The life of the Church is dependent on all its members

From Pope Pius XII’s encyclical Mystici Corporis Christi (1943):

But a body calls also for a multiplicity of members, which are linked together in such a way as to help one another. And as in the body when one member suffers, all the other members share its pain, and the healthy members come to the assistance of the ailing, so in the Church the individual members do not live for themselves alone, but also help their fellows, and all work in mutual collaboration for the common comfort and for the more perfect building up of the whole Body.

Again, as in nature a body is not formed by any haphazard grouping of members but must be constituted of organs, that is of members, that have not the same function and are arranged in due order; so for this reason above all the Church is called a body, that it is constituted by the coalescence of structurally untied parts, and that it has a variety of members reciprocally dependent. It is thus the Apostle describes the Church when he writes: “As in one body we have many members, but all the members have not the same office: so we being many are one body in Christ, and everyone members one of another.”16

One must not think, however, that this ordered or “organic” structure of the body of the Church contains only hierarchical elements and with them is complete; or, as an opposite opinion holds, that it is composed only of those who enjoy charismatic gifts – though members gifted with miraculous powers will never be lacking in the Church. That those who exercise sacred power in this Body are its chief members must be maintained uncompromisingly. It is through them, by commission of the Divine Redeemer Himself, that Christ’s apostolate as Teacher, King and Priest is to endure. At the same time, when the Fathers of the Church sing the praises of this Mystical Body of Christ, with its ministries, its variety of ranks, its officers, it conditions, its orders, its duties, they are thinking not only of those who have received Holy Orders, but of all those too, who, following the evangelical counsels, pass their lives either actively among men, or hidden in the silence of the cloister, or who aim at combining the active and contemplative life according to their Institute; as also of those who, though living in the world, consecrate themselves wholeheartedly to spiritual or corporal works of mercy, and of those in the state of holy matrimony. Indeed, let this be clearly understood, especially in our days, fathers and mothers of families, those who are godparents through Baptism, and in particular those members of the laity who collaborate with the ecclesiastical hierarchy in spreading the Kingdom of the Divine Redeemer occupy an honorable, if often a lowly, place in the Christian community, and even they under the impulse of God and with His help, can reach the heights of supreme holiness, which, Jesus Christ has promised, will never be wanting to the Church.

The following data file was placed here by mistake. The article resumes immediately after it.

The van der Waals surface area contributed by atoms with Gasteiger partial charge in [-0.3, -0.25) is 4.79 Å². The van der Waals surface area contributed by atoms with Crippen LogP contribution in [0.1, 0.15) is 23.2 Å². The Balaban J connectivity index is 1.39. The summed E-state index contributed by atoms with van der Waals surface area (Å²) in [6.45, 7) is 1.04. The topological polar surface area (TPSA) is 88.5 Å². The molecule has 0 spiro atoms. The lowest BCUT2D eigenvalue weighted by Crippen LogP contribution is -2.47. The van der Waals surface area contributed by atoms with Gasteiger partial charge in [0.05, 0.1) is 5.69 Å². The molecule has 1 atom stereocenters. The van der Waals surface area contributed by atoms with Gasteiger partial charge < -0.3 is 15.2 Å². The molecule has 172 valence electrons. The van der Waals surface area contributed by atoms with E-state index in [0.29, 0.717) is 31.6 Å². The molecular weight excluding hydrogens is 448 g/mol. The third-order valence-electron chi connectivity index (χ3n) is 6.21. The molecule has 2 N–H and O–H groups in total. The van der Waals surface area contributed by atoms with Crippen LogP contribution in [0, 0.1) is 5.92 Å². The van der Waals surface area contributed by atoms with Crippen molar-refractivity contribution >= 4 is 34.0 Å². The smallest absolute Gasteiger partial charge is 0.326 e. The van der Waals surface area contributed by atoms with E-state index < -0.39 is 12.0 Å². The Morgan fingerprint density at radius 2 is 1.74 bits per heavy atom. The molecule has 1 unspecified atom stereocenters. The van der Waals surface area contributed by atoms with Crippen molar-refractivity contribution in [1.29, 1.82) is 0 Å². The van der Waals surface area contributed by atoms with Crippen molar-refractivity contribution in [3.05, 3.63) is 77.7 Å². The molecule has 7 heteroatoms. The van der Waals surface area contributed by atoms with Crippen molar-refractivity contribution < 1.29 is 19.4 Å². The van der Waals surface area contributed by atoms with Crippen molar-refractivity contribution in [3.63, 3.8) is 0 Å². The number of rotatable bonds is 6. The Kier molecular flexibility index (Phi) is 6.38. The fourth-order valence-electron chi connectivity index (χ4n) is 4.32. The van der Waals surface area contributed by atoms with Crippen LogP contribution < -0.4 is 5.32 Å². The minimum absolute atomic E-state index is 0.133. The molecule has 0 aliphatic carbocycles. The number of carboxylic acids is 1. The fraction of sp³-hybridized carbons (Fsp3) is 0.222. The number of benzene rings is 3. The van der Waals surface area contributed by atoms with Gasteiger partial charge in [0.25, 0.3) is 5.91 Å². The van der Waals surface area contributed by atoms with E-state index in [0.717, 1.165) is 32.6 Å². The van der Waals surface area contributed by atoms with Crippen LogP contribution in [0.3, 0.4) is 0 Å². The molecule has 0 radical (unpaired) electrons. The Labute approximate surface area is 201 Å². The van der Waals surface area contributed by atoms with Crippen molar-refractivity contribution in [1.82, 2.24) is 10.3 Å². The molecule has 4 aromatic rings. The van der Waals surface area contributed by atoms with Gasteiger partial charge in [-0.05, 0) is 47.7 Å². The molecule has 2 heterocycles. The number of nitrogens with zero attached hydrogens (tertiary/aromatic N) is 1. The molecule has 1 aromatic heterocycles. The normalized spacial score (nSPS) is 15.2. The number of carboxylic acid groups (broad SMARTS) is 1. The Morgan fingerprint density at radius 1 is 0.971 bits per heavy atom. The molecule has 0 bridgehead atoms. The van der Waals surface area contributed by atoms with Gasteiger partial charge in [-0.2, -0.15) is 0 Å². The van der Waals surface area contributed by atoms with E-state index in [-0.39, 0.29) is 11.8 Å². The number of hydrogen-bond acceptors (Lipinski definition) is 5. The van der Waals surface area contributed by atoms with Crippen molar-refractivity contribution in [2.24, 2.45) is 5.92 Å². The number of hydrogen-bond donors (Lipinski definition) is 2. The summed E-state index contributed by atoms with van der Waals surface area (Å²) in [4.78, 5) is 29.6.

16 Rom., XII, 4.

Mystici Corporis Christi 15-17

Scripture and the Magisterium attest that the Church is a visible body

From Pope Pius XII’s encyclical Mystici Corporis Christi (1943):

If we would define and describe this true Church of Jesus Christ—which is the One, Holy, Catholic, Apostolic and Roman Church12—we shall find nothing more noble, more sublime, or more divine than the expression “the Mystical Body of Christ”—an expression which springs from and is, as it were, the fair flowering of the repeated teaching of the Sacred Scriptures and the Holy Fathers.

That the Church is a body is frequently asserted in the Sacred Scriptures. “Christ,” says the Apostle, “is the Head of the Body of the Church.”13 If the Church is a body, it must be an unbroken unity, according to those words of Paul: “Though many we are one body in Christ.”14 But it is not enough that the Body of the Church should be an unbroken unity; it must also be something definite and perceptible to the senses as Our predecessor of happy memory, Leo XIII, in his Encyclical Satis Cognitum asserts: “the Church is visible because she is a body.”15 Hence they err in a matter of divine truth, who imagine the Church to be invisible, intangible, a something merely “pneumatological” as they say, by which many Christian communities, though they differ from each other in their profession of faith, are untied by an invisible bond.

12 Cf. [First] Vat. Council, Const. de fide cath., c. 1.
13 Col., I, 18.
14 Rom., XII, 5.
15 Cf. Acta Sanctæ Sedis, XXVIII, p. 710.

Mystici Corporis Christi 13-14

The Mystical Body of Christ unites the faithful with Christ, their Head

From Pope Pius XII’s encyclical Mystici Corporis Christi (1943):

After pondering all this long and seriously before God We consider it part of Our pastoral duty to explain to the entire flock of Christ through this Encyclical Letter the doctrine of the Mystical Body of Christ and of the union in this Body of the faithful with the divine Redeemer; and then, from this consoling doctrine, to draw certain lessons that will make a deeper study of this mystery bear yet richer fruits of perfection and holiness. Our purpose is to throw an added ray of glory on the supreme beauty of the Church; to bring out into fuller light the exalted supernatural nobility of the faithful who in the Body of Christ are united with their Head; and finally, to exclude definitely the many current errors with regard to this matter.